Here comes the second challenger to Pfizer’s Ibrance.
On Monday, the FDA granted Eli Lilly’s abemaciclib a priority review, putting it on a quicker path to approval. If it can get there, it’ll become the third entrant in the CDK 4/6 class of breast-cancer fighters, behind Ibrance and Novartis’ Kisqali—a medication the agency greenlighted less than four months ago
Of course, abemaciclib will have its challenges as a third-to-market med—but it’s facing other hurdles, too. It’s triggered frequent, low-grade diarrhea in trials, a side effect that’s “not the kind of differentiation a manufacturer seeks,” as Bernstein analyst Tim Anderson put it in an April note to clients.
But as Barclays analyst Geoff Meacham pointed out in his own June note, adjusting dosage is an option for dealing with the diarrhea rates—though it remains to be seen if doing so “will be enough to spur greater than expected utilization.”
In his view, at least, ratcheting back the dose to 150 mg from 200 mg “mostly” puts adverse events “into the acceptable range overall without affecting median duration of response and largely clarifies the primary concern surrounding abemaciclib.”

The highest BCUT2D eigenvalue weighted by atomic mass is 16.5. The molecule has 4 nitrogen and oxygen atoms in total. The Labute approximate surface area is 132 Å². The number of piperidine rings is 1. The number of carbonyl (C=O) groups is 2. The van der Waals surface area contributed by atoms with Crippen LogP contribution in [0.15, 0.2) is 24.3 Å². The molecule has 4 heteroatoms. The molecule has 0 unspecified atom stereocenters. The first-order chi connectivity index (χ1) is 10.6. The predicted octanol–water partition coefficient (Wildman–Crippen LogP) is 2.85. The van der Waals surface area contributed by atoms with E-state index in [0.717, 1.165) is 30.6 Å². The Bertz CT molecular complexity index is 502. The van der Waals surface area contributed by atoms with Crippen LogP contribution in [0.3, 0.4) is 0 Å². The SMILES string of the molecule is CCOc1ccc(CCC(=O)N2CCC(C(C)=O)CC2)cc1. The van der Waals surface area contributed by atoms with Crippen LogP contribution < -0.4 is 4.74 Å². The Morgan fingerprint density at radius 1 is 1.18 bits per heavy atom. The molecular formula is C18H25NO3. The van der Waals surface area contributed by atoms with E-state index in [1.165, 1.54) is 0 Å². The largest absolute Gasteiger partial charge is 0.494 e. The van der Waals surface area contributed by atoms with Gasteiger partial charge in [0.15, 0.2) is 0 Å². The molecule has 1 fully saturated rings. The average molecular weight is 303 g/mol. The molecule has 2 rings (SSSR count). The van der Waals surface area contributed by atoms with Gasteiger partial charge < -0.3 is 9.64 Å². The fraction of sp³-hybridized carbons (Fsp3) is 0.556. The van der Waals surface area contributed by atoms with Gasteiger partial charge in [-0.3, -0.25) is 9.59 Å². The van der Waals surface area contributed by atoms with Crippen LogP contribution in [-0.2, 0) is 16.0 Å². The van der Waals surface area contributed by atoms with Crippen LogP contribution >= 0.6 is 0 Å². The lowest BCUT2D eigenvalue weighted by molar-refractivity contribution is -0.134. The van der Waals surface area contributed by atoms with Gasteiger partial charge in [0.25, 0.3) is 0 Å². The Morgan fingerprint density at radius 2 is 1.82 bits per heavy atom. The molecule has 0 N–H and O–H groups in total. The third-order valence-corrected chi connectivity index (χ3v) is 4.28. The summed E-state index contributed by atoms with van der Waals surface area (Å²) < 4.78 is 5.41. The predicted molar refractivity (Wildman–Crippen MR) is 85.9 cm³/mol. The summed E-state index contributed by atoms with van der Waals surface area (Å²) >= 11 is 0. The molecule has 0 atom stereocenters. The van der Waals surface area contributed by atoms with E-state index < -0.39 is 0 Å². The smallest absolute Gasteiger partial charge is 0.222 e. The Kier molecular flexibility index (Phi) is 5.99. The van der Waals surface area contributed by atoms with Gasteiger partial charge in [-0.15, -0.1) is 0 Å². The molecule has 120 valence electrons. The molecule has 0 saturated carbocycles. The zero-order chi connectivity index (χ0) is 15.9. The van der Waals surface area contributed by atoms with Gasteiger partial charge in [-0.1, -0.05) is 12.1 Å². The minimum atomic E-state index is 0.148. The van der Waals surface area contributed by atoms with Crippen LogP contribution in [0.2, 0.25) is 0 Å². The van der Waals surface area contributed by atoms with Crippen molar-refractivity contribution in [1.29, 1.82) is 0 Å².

If doctors agree, then that would be good news for Lilly, which is seeking a piece of the CDK 4/6 market, where Ibrance pulled in $2.14 billion for Pfizer last year. Bernstein analysts have pegged 2021 sales for the abemaciclib at $1.3 billion, assuming “no real differentiation” for the Lilly product. That’s just shy of the $1.6 billion Wall Street expects for Kisqali the following year.
Pfizer, meanwhile, has insisted it’s not afraid of a little competition.
“Every drug that tries to enter in this space has a very high bar to live up to in order to be as widely accepted and well received as Ibrance has been,” Mace Rothenberg, Pfizer’s chief development officer for oncology, said in an April interview. “We’re really committed to this area and retaining market leadership in this field.”
The way the company sees it, it’s got plenty of room to grow Ibrance even within its current HR-positive, HER2-negative breast cancer indications.
“Our initial strategy was to establish Ibrance as the standard of care with early adopting physicians,” Albert Bourla, president of Pfizer’s innovative health division, told investors on the drug giant’s fourth-quarter conference call in January. But “moving forward, we believe the growth will come from late adopters, many of whom have already prescribed Ibrance, but in a limited number of patients,” he added.